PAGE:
Behavioral Syndromes Break Down in Urban Song Sparrow Populations


Jeremy Hyman, Department of Biology, Western Carolina University, Cullowhee, NC 28723, USA.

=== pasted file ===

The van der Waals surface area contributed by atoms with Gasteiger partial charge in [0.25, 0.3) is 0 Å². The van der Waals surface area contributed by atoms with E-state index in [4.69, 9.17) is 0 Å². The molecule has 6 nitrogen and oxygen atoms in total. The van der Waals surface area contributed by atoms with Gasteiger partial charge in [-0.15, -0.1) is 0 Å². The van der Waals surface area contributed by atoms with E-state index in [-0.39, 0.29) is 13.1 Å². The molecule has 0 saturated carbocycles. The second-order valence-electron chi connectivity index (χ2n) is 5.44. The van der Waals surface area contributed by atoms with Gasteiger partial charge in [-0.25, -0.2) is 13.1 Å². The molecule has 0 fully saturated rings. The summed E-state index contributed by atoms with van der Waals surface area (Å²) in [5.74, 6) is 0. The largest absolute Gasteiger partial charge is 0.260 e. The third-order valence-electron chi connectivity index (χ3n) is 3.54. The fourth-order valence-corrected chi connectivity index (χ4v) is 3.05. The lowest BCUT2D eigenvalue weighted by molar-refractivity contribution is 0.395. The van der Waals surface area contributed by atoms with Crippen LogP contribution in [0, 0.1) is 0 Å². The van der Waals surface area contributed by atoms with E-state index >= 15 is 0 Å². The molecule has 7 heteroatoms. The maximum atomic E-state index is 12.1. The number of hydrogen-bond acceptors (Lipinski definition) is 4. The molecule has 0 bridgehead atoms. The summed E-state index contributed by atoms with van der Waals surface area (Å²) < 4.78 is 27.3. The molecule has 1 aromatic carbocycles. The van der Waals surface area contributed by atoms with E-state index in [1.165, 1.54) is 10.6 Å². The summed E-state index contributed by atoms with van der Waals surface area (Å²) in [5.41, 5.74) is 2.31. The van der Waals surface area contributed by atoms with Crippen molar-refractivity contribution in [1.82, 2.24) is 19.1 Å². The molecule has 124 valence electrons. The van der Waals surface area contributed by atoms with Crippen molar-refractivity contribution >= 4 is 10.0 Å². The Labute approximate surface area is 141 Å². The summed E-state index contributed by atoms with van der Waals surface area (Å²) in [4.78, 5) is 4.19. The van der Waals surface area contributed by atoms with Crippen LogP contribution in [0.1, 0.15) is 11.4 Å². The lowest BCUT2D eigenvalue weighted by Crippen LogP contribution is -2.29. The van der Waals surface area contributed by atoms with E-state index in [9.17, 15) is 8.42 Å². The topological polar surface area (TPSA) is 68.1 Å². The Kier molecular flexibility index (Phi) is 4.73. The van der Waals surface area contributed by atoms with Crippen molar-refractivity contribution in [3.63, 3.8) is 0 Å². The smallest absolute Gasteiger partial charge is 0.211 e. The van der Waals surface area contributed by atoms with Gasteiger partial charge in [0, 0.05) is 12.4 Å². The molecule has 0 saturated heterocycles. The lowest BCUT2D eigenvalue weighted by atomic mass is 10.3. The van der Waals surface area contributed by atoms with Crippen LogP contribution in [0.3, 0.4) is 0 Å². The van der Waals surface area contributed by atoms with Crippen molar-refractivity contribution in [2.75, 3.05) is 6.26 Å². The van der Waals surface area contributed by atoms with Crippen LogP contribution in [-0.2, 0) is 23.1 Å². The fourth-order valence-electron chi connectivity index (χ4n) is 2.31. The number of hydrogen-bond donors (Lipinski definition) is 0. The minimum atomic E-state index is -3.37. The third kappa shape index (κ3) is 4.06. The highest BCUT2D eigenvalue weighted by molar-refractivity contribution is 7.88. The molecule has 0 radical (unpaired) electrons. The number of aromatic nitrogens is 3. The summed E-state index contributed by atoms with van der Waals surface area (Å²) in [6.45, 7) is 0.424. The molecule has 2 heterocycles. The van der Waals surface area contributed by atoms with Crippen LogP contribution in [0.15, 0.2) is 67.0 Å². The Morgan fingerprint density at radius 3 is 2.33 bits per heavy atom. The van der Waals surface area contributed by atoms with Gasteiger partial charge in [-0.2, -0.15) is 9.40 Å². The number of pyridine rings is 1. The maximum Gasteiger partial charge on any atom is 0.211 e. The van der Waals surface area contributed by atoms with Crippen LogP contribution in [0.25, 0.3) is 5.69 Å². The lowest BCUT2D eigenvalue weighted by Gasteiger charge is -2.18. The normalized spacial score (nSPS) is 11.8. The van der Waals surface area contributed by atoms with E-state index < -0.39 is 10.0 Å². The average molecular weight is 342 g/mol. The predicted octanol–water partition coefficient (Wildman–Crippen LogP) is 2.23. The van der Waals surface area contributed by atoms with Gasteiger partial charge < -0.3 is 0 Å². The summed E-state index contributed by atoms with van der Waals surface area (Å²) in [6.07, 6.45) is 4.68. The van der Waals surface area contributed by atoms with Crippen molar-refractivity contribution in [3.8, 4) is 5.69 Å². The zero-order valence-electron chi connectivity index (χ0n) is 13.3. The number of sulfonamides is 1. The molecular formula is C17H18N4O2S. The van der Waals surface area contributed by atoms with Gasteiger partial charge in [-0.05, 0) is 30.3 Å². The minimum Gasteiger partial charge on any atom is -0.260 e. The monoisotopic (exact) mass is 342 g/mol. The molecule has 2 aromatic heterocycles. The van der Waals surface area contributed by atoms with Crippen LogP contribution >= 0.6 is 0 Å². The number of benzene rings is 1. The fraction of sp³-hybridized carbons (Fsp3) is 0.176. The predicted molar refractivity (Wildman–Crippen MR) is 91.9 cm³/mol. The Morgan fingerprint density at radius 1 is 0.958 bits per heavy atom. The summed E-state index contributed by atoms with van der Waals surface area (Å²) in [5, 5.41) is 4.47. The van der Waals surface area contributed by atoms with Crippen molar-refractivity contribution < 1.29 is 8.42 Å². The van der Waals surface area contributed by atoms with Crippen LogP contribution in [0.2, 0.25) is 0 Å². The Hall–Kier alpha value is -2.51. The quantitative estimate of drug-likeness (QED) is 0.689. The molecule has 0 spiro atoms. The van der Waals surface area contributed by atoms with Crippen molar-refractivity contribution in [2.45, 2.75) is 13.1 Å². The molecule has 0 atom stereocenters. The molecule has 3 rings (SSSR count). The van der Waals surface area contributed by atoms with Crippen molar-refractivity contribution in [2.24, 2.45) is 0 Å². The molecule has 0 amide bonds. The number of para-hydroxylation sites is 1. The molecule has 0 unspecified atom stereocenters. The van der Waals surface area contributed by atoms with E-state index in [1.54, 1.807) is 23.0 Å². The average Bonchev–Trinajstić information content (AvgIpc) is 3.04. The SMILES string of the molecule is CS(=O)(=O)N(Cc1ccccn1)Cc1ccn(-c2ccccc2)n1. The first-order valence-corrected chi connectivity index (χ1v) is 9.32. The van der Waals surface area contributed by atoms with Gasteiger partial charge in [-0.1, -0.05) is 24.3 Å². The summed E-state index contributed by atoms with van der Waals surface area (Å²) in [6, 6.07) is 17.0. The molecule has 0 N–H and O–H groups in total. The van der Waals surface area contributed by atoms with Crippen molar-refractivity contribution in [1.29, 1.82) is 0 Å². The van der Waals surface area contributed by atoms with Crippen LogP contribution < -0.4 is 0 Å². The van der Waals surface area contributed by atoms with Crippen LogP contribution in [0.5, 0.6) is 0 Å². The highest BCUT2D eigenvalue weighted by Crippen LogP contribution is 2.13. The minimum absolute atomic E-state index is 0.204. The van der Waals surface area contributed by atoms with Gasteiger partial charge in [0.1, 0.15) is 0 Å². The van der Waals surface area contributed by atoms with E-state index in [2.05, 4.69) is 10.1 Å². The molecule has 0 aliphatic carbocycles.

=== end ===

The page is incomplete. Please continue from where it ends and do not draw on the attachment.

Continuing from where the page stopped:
Animals in urban habitats face a number of unique stresses, including the necessity of dealing with high levels of human activity. Growing research suggests that: (1) inherent traits, as opposed to learned behavior, influence which species invade urban habitats, and (2) individuals exhibit behavioral syndromes that limit behavioral flexibility. As a result, perhaps only animals with inherently bold personalities successfully settle in areas of high human activity, and such animals may also exhibit correlated variation in other behavioral traits, such as territorial aggression. In this study, we examine boldness and aggression in several urban and rural populations of song sparrows (Melospiza melodia). We found that urban birds were both bolder toward humans and also showed higher levels of aggression. We found a correlation between boldness and aggression in all populations combined, but no correlation within urban populations. Our results agree with other recent studies of song sparrow behavior, suggesting that greater boldness and aggression are general features of urban song sparrow populations, and a lack of a correlation between boldness and aggression in urban habitats is a general phenomenon as well. Urban habitats may select for bold and aggressive birds, and yet the traits can vary independently. These results add to a small number of studies which find that behavioral syndromes break down in potentially high quality habitats.